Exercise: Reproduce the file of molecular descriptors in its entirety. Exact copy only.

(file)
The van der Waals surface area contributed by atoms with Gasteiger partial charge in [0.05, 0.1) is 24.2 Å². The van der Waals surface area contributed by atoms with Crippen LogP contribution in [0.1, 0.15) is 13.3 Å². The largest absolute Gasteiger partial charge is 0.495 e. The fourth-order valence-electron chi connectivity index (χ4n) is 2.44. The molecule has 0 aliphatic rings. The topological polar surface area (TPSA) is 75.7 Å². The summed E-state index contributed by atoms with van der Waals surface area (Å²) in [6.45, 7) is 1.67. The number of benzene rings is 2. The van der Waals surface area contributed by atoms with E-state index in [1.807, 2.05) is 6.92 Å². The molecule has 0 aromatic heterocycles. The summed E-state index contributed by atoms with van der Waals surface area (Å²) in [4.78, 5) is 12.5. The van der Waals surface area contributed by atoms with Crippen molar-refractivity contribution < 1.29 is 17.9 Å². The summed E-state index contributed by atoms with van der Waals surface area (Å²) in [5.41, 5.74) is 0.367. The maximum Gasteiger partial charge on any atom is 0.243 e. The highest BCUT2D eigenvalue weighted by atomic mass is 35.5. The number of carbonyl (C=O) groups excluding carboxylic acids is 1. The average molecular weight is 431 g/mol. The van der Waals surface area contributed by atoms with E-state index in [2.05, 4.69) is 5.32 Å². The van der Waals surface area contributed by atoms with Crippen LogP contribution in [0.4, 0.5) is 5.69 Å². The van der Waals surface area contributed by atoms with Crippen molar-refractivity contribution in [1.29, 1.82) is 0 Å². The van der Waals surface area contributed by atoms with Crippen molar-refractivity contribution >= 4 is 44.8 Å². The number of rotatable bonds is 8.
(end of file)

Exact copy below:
The van der Waals surface area contributed by atoms with Gasteiger partial charge in [0.05, 0.1) is 24.2 Å². The van der Waals surface area contributed by atoms with Crippen LogP contribution in [0.1, 0.15) is 13.3 Å². The largest absolute Gasteiger partial charge is 0.495 e. The fourth-order valence-electron chi connectivity index (χ4n) is 2.44. The molecule has 0 aliphatic rings. The topological polar surface area (TPSA) is 75.7 Å². The summed E-state index contributed by atoms with van der Waals surface area (Å²) in [6.45, 7) is 1.67. The number of benzene rings is 2. The van der Waals surface area contributed by atoms with E-state index in [1.807, 2.05) is 6.92 Å². The molecule has 0 aromatic heterocycles. The summed E-state index contributed by atoms with van der Waals surface area (Å²) in [4.78, 5) is 12.5. The van der Waals surface area contributed by atoms with Crippen molar-refractivity contribution < 1.29 is 17.9 Å². The summed E-state index contributed by atoms with van der Waals surface area (Å²) in [5.41, 5.74) is 0.367. The maximum Gasteiger partial charge on any atom is 0.243 e. The highest BCUT2D eigenvalue weighted by atomic mass is 35.5. The number of carbonyl (C=O) groups excluding carboxylic acids is 1. The average molecular weight is 431 g/mol. The van der Waals surface area contributed by atoms with E-state index in [2.05, 4.69) is 5.32 Å². The van der Waals surface area contributed by atoms with Crippen LogP contribution in [0.4, 0.5) is 5.69 Å². The van der Waals surface area contributed by atoms with Crippen molar-refractivity contribution in [1.29, 1.82) is 0 Å². The van der Waals surface area contributed by atoms with Crippen molar-refractivity contribution >= 4 is 44.8 Å². The number of rotatable bonds is 8.